Salmon Patty Puffs (Gluten-free)

by Ivory Soap on 02/22/2010

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My hubby says that these are like salmon hush puppies, fish hush puppies…FUSH-puppies. That’s what he settled on.  Fush-puppies.  So here you go!  And since I can’t have flour, they’re gluten free.  I suppose any coarse flour would work.  Whole wheat, cornmeal, what-have-you, but mine are from rice flour that I grind myself.

Ivory’s Gluten-Free Fush Puppies

Can of salmon with bone, drained

2 eggs

1 onion, diced

1-3 cloves garlic

1T baking powder

salt

rice flour

canola oil for frying

1.  Gently peel apart salmon and scrape away skin.  Leave the bones.  They are pure calcium and crush to powder as your stir.

2.  Break up salmon, stirring and mashing.

3.  Add onion, pressed garlic, salt to taste, both eggs and as many handfuls of flour as it takes to make the concoction mold-able.

4.  Roll into balls about the size of a ping-pong ball.  Fry in about an inch of hot oil, turning once.

5.  Drain on paper.  Eat before they even reach the table.




{ 15 comments… read them below or add one }

Emily February 22, 2010 at 8:55 am

Those look so good! And just in time for Lent. I’ll make these this week!“““““““

Jin6655321 February 22, 2010 at 10:15 am

I have to admit, I find whole canned salmon to be… kind of oogy, but the fush puppies look very good.

Erin February 22, 2010 at 11:01 am

I used to love salmon patties, until I made them myself and opened that can… I just can’t do it, now! I’m going to try this recipe with fresh salmon fillets–I’m a wimp, I know! (I can’t debone a chicken, either.)

Anita D'Souza February 22, 2010 at 8:25 pm

Yum!! These sound SO GOOD! I can’t wait to try them. By any chance do any of your kids read Tamora Pierce’s books? In her book “Terrier” the main character Beka is called Fish-Puppy for a while!

lynne s of oz February 26, 2010 at 2:41 am

Nom nom and GF/DF to boot! Have to try these. Whole canned fish doesn’t freak me out and the bones are extra good 🙂
You ladies in Co? I lived there for five months (June to December) and loved it. Fort Collins. Despite homesickness, it was about the best summer of my life.

Emily February 26, 2010 at 7:49 pm

Just wanted to update that I made these tonight and they were great! I have some work to do on my frying technique, but they tasted good nonetheless. We made a quick tater sauce to go with them. Yum!

Diane February 27, 2010 at 5:38 pm

Going to try these tonight. I assume the baking powder goes in with the flour, right? They look so delicious!

Kimberly February 28, 2010 at 3:12 pm

Ivory! Oh my goodness woman, these are delicious! I’m munching on a plate of them right now. I made them with about 40% whole wheat flour and 60% cornmeal. The meal gives them a nice little crunch! Also added a smidge of salt, pepper, and paprika. Deeeelicious! Thank you so much for posting this. I’ll be posting your link to my Facebook page- hope you don’t mind!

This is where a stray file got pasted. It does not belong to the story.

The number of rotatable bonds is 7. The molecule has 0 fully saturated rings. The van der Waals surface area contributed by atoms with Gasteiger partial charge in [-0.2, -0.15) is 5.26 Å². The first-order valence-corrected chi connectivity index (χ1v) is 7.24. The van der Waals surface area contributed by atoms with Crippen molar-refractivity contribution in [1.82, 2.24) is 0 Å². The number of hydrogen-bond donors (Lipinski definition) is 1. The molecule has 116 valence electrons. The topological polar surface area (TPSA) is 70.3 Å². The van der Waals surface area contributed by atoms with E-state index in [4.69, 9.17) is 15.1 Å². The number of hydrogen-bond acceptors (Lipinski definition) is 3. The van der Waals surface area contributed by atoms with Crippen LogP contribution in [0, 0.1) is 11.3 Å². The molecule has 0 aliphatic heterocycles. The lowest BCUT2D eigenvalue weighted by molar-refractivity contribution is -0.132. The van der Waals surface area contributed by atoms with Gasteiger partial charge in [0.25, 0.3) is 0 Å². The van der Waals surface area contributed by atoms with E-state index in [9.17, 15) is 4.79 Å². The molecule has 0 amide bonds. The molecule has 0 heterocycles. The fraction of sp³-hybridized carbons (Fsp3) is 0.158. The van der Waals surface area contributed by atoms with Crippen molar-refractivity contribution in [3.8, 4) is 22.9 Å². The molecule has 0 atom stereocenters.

Pat Harvey July 14, 2010 at 4:01 am

Wonder if they would be just as good baked in small muffen pans since frying is not an option but we love salmon and these sound so good.

Cathy April 17, 2011 at 10:59 am

Do I add 1 T baking powder to the rice flour?
I would like to try a mixture of rice flour and cornmeal.
Thank you.

Tomato Lady April 17, 2011 at 12:40 pm

Cathy–Yes, it all sort of goes in together. The cornmeal would be good.

Shu Han April 18, 2011 at 7:24 am

Wow that does sound yum! It looks like sth I posted recently, and I’ll be sure to give yours a try soon (:

http://mummyicancook.blogspot.com/2011/04/salmon-korokke-croquette-balls-with.html

Brenda Fisher March 24, 2012 at 4:01 pm

These were easy to make and they taste great. I added a little bit of cumin powder to the batter.

Cookor September 17, 2012 at 3:31 pm

In what universe does salmon bone crush into powder while simply stirring the mixture? A mortar and pestle is needed to perform such a task, as beating the mixture with a fork will only break the bone chunks into hidden pieces to chip a tooth on later!

Also, what ratio of baking powder to flour is used? You failed to specify, and getting the ratio wrong can totally ruin the food. Enough flour to make it moldable plus 1 tablespoon of b.p. is impossible to determine beforehand; 1/2 cup? 1/4 cup? 1/3 cup?

They look amazing in the picture, it’s just a shame that I might have to ruin a couple batches before discovering your secret ratio of ingredients.

Ivory Soap September 19, 2012 at 8:52 am

Canned salmon bones are just like little salt pillars. The canning process is what does it. You can crush them to powder with no force at all.

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